Sunday, April 1, 2012

Palm Sunday: Why Jesus Cursed the Fig Tree


THE MORNING AFTER JESUS TRIUMPHAL ENTRY INTO JERUSALEM, on March 31, A.D. 33, as Jesus and his disciples were leaving Bethany, where they had spent the night, Jesus was hungry. He noticed a fig tree covered with leaves a little way off the road. He went over to the tree to see if it had any figs, but since it was early in the season, it had only leaves. Jesus said to the tree, 'May no one ever eat your fruit again!' (Mark 11:12-14)

Was Jesus having a temper tantrum because the tree had no fruit for his breakfast? Certainly he knew it was too early in the season for figs, so he used the opportunity for a visual parable. Several passages in the Old Testament liken Israel to a fig tree. Just as the beautiful leaves on the fig tree concealed its lack of fruit, so too the magnificence of the Temple in Jerusalem concealed the fact that Israel---and the Jewish religious leaders---did not have the fruit of righteousness God required. Both the fig tree and the temple looked attractive from a distance, but on closer inspection both had no fruit.

Jesus cursing the fig tree symbolized the curse that would soon fall on Judaism and its temple.

When Jesus and the disciples arrived in Jerusalem, Jesus entered the temple and found the count of the Gentiles (the outer court) filled with merchants.

When Jews traveled to Jerusalem to sacrifice at the temple, they  needed to purchase animals for their sacrifices. They also had to pay a temple tax of one shekel to get in which often required  money changers to change Roman currency into Tyrian shekels.  For many years these money changing operations took place at four markets on the nearby Mount of Olives.

But around  A.D. 30, three years before Jesus' crucifixion, the Jewish high priest decided to set up a market in the court of the Gentiles to compete with the markets on the Mount of Olives. The result was the court of Gentiles looked like an Oriental bazaar.

When Jesus arrived at the Temple and saw all this commerce, he began to drive out the merchants and their customers knocking over tables of money changers and stalls of those selling doves, and preventing everyone from bringing in new merchandise. Jesus explained his actions by announcing, 'The Scriptures declare, My House will be called a place of prayer for all nations, but you have turned it into a a den of thieves.'  (Mark 11:15-17)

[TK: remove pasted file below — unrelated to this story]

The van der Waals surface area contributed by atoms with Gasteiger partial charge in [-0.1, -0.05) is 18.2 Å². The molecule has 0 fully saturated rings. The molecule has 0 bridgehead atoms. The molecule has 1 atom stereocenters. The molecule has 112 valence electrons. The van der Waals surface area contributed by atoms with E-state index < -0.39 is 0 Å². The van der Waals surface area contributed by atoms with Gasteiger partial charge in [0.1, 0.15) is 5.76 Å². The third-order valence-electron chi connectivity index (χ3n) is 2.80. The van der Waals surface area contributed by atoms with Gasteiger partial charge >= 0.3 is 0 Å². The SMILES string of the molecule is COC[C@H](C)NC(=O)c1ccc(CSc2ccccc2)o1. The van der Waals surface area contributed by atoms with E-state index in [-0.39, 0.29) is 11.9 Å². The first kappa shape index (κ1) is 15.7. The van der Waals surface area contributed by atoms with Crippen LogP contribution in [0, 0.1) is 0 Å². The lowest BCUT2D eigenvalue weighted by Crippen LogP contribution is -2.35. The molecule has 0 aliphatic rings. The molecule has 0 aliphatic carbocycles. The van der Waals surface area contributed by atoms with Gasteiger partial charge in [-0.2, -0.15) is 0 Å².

To Jesus turning any part of the temple into a market was an abomination. The court of the Gentiles was supposed to be the' place of prayer for all nation,'  but there was no place for them to pray when it was so filled with merchants. This was God's temple and Jesus was no about to allow buying and selling within it.

When the chief priests and teachers of Jewish law heard what Jesus had done, they intensified their plots to kill him.  Nevertheless they were afraid of him because the people were so enthusiastic about his teaching. (Mark 11:18)

The next morning as Jesus and his disciples passed by the fig tree he had cursed the day before,  the disciples noticed that its leaves had dried up.  Peter remembered what Jesus had said to the tree on the day before and exclaimed, 'Look Teacher! The fig tree you cursed has withered.' (Mark 11:21)

-----from The One Year Christian History, Michael and Sharon Rusten

Post Script:  Jesus cursed the fig tree in A.D. 33 and saw it wither and die in one day.  It was  not until A.D. 70, some 40 years after Caiphas had set up the markets in the court of the Gentiles that Jesus sent the Roman army---the abomination of desolation---to completely destroy the temple and level Jerusalem..  Sometimes justice is quick but often it's delayed and seems slow in coming.  However long it is in coming, judgment is always certain to happen exactly as prophesied.  Always.


About five hundred years before Jesus' time, the prophet Ezekiel had relayed a vision of the "Shekinah" (the glory) of Yahweh leaving the temple, due to its corruption: "The glory of the Lord went out from the threshold of the house (the temple) and stopped above the cherubim. The cherubim rose from the earth in my sight as they went out. They stopped at the entrance of the east gate of the house of the Lord; and the glory of the God of Israel was above them" (Ez. 10: 18-19).
This was one of the most devastatingtexts in the Old Testament. The temple of the Lord was seen as, in almost a literal sense, the dwelling place of God, the meeting place of heaven and earth.

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